Counseling and Ministry


This course introduces students to the art of pastoral counseling. It provides a historical review of the four pastoral functions of healing, sustaining, guiding, and reconciling. It develops a detailed theology of pastoral ministry that students may use as a basis for their own practice of ministry. It also introduces the student to the practice of pastoral care by showing how this activity is rooted in the caring community.


This course introduces the student to practice of pastoral care.  It provides an understanding  of individuals as persons (Maslow); and it explores the role of family dynamics in congregations (Friedman). The ethics of pastoral care are examined through the study of five hermeneutical principles that show how the Bible may be used to address ethical issues. Additional core issues this class explores are race, class, gender, ethnicity, and religious pluralism.


This course introduces the student to the theology of grief and provides a conceptual base for counseling the bereaved. We will study grief theory and examine the work of grief. We will discovery how faith development, family dynamics, and our own responses to issues of suffering, dying, death and grief impact our pastoral presence and response. We will also practice active and reflective listening skills through use of case studies and video offerings.


Responding to the national movement within the Church to empower congregations to effectively deal with addiction in their communities, this course will help both clergy and lay persons develop core competencies to address this growing crisis. We will consider the physical, emotional, and spiritual aspects of both addiction and recovery. Effective pastoral responses and interventions to addiction will be taught. How to develop familiarity with available community resources will also be explored.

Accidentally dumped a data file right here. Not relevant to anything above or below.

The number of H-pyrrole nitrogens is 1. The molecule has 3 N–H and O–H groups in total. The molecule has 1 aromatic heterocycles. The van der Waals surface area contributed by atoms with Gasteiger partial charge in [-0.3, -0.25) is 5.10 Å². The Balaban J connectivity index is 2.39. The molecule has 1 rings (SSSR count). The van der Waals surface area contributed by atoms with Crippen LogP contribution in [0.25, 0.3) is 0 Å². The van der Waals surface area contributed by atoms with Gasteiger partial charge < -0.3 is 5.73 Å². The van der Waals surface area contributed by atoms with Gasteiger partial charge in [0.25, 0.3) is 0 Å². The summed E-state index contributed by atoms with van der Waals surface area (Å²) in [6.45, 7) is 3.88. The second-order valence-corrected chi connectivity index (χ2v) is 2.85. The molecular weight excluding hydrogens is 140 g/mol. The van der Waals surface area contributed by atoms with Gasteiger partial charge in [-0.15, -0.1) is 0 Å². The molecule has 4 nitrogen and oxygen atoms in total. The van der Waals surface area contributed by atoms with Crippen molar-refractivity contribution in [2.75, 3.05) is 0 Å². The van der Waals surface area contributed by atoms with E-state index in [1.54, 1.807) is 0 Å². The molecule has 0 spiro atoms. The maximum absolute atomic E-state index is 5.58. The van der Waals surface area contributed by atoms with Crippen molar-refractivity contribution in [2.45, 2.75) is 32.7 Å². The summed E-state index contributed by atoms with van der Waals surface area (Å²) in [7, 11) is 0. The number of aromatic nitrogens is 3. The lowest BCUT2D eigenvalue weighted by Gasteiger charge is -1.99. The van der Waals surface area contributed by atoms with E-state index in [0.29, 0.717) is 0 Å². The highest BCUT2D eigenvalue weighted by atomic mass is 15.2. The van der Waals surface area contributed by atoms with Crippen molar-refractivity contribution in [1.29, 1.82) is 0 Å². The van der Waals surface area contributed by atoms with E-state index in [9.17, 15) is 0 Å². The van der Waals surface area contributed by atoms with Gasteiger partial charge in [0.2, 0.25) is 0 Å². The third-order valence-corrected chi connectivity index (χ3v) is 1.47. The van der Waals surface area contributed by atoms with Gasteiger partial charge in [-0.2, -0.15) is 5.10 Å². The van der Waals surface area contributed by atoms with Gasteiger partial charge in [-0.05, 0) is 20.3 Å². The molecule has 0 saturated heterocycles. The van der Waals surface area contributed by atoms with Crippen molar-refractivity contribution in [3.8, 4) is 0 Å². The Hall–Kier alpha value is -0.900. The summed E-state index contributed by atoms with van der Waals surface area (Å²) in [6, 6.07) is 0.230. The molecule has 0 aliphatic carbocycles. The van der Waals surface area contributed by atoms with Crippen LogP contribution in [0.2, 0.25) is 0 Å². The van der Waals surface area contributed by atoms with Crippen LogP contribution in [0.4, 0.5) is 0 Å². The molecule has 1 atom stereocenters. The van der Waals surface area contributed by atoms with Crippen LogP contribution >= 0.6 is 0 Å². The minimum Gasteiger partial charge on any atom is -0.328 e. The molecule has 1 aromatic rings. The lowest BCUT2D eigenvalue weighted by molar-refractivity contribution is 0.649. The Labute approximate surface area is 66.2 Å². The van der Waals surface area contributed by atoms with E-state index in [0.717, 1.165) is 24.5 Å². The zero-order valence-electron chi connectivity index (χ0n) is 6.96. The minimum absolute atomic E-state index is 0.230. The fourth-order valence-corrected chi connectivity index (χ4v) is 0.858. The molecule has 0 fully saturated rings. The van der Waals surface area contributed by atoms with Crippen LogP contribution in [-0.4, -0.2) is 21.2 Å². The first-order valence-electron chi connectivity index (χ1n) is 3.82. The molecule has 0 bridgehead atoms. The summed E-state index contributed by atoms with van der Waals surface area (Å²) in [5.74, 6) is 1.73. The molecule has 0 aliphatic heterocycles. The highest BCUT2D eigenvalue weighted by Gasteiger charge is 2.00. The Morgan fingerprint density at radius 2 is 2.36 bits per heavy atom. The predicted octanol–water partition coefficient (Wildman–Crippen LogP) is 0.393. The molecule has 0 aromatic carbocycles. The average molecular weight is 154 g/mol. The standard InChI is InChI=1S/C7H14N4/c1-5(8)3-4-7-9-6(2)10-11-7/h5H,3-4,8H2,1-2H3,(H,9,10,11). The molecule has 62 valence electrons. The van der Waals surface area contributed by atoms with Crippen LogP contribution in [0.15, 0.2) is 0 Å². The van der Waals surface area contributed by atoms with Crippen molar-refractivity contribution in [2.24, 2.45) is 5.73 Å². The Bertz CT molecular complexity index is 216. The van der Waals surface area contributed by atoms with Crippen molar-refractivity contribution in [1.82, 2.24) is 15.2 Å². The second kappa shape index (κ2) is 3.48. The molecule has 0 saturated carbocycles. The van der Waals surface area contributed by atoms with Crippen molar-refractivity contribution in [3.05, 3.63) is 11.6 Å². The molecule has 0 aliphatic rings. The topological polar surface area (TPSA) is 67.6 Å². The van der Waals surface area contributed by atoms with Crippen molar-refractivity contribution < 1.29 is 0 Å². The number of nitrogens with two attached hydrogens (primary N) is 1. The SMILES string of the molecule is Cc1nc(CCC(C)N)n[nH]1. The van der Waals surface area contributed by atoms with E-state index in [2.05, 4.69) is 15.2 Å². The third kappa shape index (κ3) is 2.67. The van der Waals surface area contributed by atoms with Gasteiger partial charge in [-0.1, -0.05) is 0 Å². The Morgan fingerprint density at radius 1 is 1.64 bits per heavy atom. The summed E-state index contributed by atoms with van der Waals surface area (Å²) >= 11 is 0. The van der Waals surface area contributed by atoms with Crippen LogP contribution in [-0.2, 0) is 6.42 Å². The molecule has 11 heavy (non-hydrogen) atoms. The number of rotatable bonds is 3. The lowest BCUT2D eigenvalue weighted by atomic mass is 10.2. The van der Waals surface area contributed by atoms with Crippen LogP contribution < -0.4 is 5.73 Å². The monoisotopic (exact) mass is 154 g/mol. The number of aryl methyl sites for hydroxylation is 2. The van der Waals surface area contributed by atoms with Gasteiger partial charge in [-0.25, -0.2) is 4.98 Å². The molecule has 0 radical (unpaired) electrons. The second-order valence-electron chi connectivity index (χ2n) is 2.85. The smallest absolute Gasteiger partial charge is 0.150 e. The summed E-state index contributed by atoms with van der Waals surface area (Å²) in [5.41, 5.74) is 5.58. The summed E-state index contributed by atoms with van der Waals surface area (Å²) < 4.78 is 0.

The goal of the course is to educate and help clergy and lay persons transform their congregations into informed and caring communities of  faith that welcome and support persons and families affected by alcohol and substance abuse.


Women trapped by domestic violence face distinct challenges in finding safety for themselves and their children.  In this class, we will learn the dynamics of domestic violence, and gain awareness regarding the social, cultural, legal, economic and health issues that impact battered women.  We will review and evaluate our understanding of theology and the role of the church in light of these issues – in order to become prophetic voices for the safety of women and children in our churches and communities.


This course invites students to articulate a sexual ethic that is rooted in a theology of the body. The evolution of the mind-body-sexual split is studied. The course seeks to help students to develop a God-centered understanding of the body in relation to Scripture, Church tradition, history, and contemporary social reality.


Supervised Education for Pastoral Care (EPC) is a self-directed learning program designed to provide the resources to attain a twofold goal. First is the development of personal and pastoral identity and the growth of professional competence as a chaplain. Second is the development of professional knowledge and competency in order to provide pastoral care and counseling to people in their life situations.


This course engages students in the theological discipline that deals with the preparation, construction, and delivery of sermons. Students are taught how to exegete Biblical texts and apply them to contemporary circumstances.  Students are expected to write and preach their own sermons and receive constructive criticism from fellow students and the instructor.